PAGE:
This header is not normally populated and driving some of the signals on these pins can cause conflicts.

Pin Name
2 VIN[1]
3 UART2_RXD[2]
4 DC_DIO_8
6 DC_DIO_9
Pin Layout
1 2
3 4
5 6
7 8
  1. Can be used as a voltage input to the SBC, or an output to daughter cards
  2. 5V tolerant input

8 Peripherals

8.1 TS-BAT12

The TS-7670 is compatible with the TS-BAT12 battery backup. This member of the TS-SILO series grants all downstream devices the knowledge of current inbound power status. The downstream devices receive instant notification of main power loss (switching to battery) and as much as an hour's notice (given minimal power usage) before battery cutoff. Below is some sample code that enables scripted reading of the input power. See the TS-BAT12 documentation for more information. This source can be found on the Technologic Systems FTP here.

// TS-7670 BAT12 Monitor
// Written by Michael D. Peters
// C. 2016 Technologic Systems, Inc.
// Read ADC at I2C address 0x78, parse bytes 3 (adc high byte)
//  and 2 (adc low byte), divide by magic 24.7 and presto input
//  voltage.
// Output VIN=<input voltage> so a script can parse and use.
#include <stdio.h>
#include <stdint.h>
#include <fcntl.h>
#include <stdlib.h>
#include <strings.h>
#include <linux/i2c-dev.h>
#define DATASET_SIZE 28
const char copyright[] = "Copyright (c) Technologic Systems - " __DATE__ ;
/// Divide raw by conversion value.
/// \arg rawValue The ADC value to convert to volts.
float vConvert(int rawValue){
	float theConversion;
	theConversion = (float)rawValue / CONVERSION_DIVISOR;
	return theConversion;
/// Gets ADC value from i2c.
/// \arg twifd file descriptor for i2c.
int getVinAdc(int twifd)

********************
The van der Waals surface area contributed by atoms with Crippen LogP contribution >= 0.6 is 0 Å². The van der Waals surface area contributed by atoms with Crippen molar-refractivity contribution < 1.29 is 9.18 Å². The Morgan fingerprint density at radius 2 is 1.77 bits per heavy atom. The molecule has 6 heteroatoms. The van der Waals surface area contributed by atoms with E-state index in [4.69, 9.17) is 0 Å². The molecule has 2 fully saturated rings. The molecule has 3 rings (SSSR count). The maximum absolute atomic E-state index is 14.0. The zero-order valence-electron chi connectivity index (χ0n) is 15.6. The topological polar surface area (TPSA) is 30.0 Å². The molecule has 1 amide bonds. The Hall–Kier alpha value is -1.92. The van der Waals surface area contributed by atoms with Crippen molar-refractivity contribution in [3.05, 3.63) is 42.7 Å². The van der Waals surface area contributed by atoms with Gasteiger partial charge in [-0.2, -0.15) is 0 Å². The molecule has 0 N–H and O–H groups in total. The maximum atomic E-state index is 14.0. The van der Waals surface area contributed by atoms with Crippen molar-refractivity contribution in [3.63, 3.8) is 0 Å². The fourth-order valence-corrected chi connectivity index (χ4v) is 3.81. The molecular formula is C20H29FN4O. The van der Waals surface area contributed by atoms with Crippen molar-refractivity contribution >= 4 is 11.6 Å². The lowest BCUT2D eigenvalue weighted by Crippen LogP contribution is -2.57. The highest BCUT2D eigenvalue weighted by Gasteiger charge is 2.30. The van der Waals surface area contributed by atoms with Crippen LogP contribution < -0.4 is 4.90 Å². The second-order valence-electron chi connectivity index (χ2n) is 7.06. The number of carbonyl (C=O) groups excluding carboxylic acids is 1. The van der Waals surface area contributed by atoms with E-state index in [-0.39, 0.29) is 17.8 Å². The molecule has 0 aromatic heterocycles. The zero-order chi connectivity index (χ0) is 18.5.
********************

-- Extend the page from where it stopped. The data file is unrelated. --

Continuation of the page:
uint8_t data[DATASET_SIZE];
	bzero(data, DATASET_SIZE);
	int adcValue = 0;
	read(twifd, data, DATASET_SIZE); // most of this data is reserved
					   // but the microcontroller will
					   // only dump all or none.
	adcValue = data[3]<<8|data[2];  // Byte 3 is MSB, byte 2 is LSB.
	return adcValue;
/// Opens I2C to 0x78.  Returns file descrptor if OK else quits.
int i2cInit()
	int fd = -1;
	fd = open("/dev/i2c-0", O_RDWR);
	if(fd != -1) {
		if (ioctl(fd, I2C_SLAVE_FORCE, 0x78) < 0) {
			return -2;
	return fd;
/// Main Entry Point.
//  program quits with -1 on file io error, -2 on i2c error.
int main(void)
	int raw, fd;
	float voltage;
	fd = i2cInit();
        if(fd == -1 || fd == -2) {
          printf("VIN=%d\n", fd);
          return fd; // quit on error.
	raw = getVinAdc(fd);
	voltage = vConvert(raw);
        printf("VIN=%f\n", voltage);
	return 0;

9 Revisions and Changes

9.1 Microcontroller Changelog

Revision Changelog
  • Initial release
  • Read VIN to turn on CPU at 7.5V and turn off at 7V
  • Bugfix where ADC was being overdriven, resulting in improper results
  • No longer turn on blue LED with active USB serial connection
  • Set LED to blink on power on or reboot
  • Fix bugs introduced in Rev. 1
    • Enabled WDT on startup with 10s timeout
    • Disabled reset on push switch by default, must be enabled after bootup. The default initramfs has always run the command to enable reset on push switch.
  • Adds support for TS-7670 Rev D PCB to be able to boot from SD or eMMC
  • Rev 4 switches to SiLabs 8051 microcontroller part
  • Enabled WDT at bootup
  • Disabled reset on push switch at boot up.
  • USB serial fixups
  • I2C fixups, improves speed and reliability

9.2 PCB Revisions

Revision Changelog
  • Initial release
  • No schematic changes, layout change to move parts